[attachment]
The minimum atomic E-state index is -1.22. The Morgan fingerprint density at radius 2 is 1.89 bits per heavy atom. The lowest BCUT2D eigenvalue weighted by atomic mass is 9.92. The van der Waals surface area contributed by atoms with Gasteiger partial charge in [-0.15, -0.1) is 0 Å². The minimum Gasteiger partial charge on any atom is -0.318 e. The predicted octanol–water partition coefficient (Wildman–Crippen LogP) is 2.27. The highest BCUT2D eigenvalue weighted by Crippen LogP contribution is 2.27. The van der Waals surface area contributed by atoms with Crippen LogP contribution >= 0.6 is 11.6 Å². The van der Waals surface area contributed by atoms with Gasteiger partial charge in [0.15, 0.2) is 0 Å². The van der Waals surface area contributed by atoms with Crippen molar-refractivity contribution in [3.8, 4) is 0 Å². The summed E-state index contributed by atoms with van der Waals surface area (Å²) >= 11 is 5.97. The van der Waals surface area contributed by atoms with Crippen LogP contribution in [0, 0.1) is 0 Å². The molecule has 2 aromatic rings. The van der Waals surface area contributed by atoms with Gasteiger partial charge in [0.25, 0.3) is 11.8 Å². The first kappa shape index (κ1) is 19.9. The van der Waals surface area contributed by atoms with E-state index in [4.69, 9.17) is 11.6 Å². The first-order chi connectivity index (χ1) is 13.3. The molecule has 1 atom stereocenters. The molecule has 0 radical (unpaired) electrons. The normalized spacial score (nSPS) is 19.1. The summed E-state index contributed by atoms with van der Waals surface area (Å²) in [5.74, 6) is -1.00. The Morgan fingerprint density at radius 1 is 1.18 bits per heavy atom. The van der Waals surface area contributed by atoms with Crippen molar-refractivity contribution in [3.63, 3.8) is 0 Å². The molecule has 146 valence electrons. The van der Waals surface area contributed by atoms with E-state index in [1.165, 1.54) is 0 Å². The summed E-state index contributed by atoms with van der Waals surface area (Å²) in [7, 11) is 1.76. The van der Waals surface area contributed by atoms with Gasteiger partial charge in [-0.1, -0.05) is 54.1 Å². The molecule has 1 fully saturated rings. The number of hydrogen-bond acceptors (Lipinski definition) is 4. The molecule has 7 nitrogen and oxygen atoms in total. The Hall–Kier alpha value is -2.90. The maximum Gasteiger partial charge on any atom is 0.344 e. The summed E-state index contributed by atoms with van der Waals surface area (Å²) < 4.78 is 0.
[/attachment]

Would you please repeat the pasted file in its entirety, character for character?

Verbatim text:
The minimum atomic E-state index is -1.22. The Morgan fingerprint density at radius 2 is 1.89 bits per heavy atom. The lowest BCUT2D eigenvalue weighted by atomic mass is 9.92. The van der Waals surface area contributed by atoms with Gasteiger partial charge in [-0.15, -0.1) is 0 Å². The minimum Gasteiger partial charge on any atom is -0.318 e. The predicted octanol–water partition coefficient (Wildman–Crippen LogP) is 2.27. The highest BCUT2D eigenvalue weighted by Crippen LogP contribution is 2.27. The van der Waals surface area contributed by atoms with Crippen LogP contribution >= 0.6 is 11.6 Å². The van der Waals surface area contributed by atoms with Gasteiger partial charge in [0.15, 0.2) is 0 Å². The van der Waals surface area contributed by atoms with Crippen molar-refractivity contribution in [3.8, 4) is 0 Å². The summed E-state index contributed by atoms with van der Waals surface area (Å²) >= 11 is 5.97. The van der Waals surface area contributed by atoms with Crippen LogP contribution in [0, 0.1) is 0 Å². The molecule has 2 aromatic rings. The van der Waals surface area contributed by atoms with Gasteiger partial charge in [0.25, 0.3) is 11.8 Å². The first kappa shape index (κ1) is 19.9. The van der Waals surface area contributed by atoms with E-state index in [4.69, 9.17) is 11.6 Å². The first-order chi connectivity index (χ1) is 13.3. The molecule has 1 atom stereocenters. The molecule has 0 radical (unpaired) electrons. The normalized spacial score (nSPS) is 19.1. The summed E-state index contributed by atoms with van der Waals surface area (Å²) in [5.74, 6) is -1.00. The Morgan fingerprint density at radius 1 is 1.18 bits per heavy atom. The van der Waals surface area contributed by atoms with Crippen molar-refractivity contribution in [3.63, 3.8) is 0 Å². The molecule has 146 valence electrons. The van der Waals surface area contributed by atoms with E-state index in [1.165, 1.54) is 0 Å². The summed E-state index contributed by atoms with van der Waals surface area (Å²) in [7, 11) is 1.76. The van der Waals surface area contributed by atoms with Gasteiger partial charge in [-0.1, -0.05) is 54.1 Å². The molecule has 1 fully saturated rings. The number of hydrogen-bond acceptors (Lipinski definition) is 4. The molecule has 7 nitrogen and oxygen atoms in total. The Hall–Kier alpha value is -2.90. The maximum Gasteiger partial charge on any atom is 0.344 e. The summed E-state index contributed by atoms with van der Waals surface area (Å²) < 4.78 is 0.